Single Economic Market (“SEM”) reforms between the governments of Australia and New Zealand have now reached a point whereby a single application process (“SAP”) and a single examination process (“SEP”) for counterpart Australian and New Zealand patent applications may be in place – at least in “pilot” form, by late 2015. Clients filing in both Australia and New Zealand stand to gain significant benefits under any such scheme.
We have reported previously on the impending Single Economic Market (“SEM”) reforms, as agreed between the Australian and New Zealand Governments back in 2009. The wider reforms encompass not only intellectual property, but also competition policy, consumer protection, accounting standards, securities offerings, cross-border insolvency and company registrations. The framework aims to accelerate and deepen trans-Tasman regulatory integration and to provide a “seamless” business environment between our two countries. Indeed, we have encouraged our overseas clients to increasingly look upon Australia and New Zealand as a “mini-Europe” – and common currency notwithstanding, this appears to be the end-game of the broader SEM reforms.
In this article, we report on recent progress toward the SEM reforms – specifically, as it pertains to IP.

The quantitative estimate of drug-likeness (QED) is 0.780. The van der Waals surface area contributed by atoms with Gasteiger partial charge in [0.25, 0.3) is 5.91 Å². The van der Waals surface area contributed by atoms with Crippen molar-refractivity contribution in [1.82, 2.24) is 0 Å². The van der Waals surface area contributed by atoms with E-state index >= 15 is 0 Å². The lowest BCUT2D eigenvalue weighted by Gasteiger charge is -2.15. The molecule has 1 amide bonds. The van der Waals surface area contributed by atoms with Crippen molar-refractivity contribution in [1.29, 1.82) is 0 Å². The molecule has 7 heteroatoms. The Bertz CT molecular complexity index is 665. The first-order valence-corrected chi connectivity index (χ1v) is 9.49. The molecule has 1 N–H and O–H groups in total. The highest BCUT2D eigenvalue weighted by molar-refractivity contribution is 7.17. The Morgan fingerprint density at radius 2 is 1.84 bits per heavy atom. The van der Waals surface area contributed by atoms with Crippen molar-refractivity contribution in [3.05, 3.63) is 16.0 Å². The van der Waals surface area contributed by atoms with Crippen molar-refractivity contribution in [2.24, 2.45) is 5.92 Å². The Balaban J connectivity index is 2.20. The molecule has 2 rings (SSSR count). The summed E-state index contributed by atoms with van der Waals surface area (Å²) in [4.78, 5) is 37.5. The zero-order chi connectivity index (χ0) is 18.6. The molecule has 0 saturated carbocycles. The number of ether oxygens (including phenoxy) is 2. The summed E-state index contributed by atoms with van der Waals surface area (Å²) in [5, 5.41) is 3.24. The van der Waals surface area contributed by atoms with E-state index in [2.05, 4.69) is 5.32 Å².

On 9 February 2015, the Intellectual Property Laws Amendment Bill 2014 was passed by the Australian Senate. The Intellectual Property Laws Amendment Act 2015 (“the Act”) subsequently received Royal Assent on 25 February 2015 – and many of its provisions have already entered into Australian law.
The Act actually has five schedules, of which Schedule 4 relates to the SEM initiatives. For reasons that will be explained below, the provisions of Schedule 4 have not yet entered into law; they will take effect from “a single day [within 24 months] to be fixed by Proclamation”.
In our previous article, we noted that the Australian and New Zealand Governments had flagged four principal “IP targets” in relation to the SEM:
- A unitary application and examination process for patents in both jurisdictions (this is not to be confused with a unitary AU/NZ (“ANZAC”) patent);
- single trans-Tasman regulatory framework for the patent attorney profession;
- A single trans-Tasman trade mark regime; and
- A single trans-Tasman regime for plant breeders’ rights.
However, of these four, only #1 and #2 were carried through into the Act, as passed.
Firstly, the Act codifies a unitary patent examination process before the national patent offices of Australia and New Zealand. This is the first step on the road to a single trans-Tasman patent application process. Under this proposal, counterpart Australian and New Zealand patent applications would be examined by a single examiner from either IP Australia or the Intellectual Property Office of New Zealand (“IPONZ”).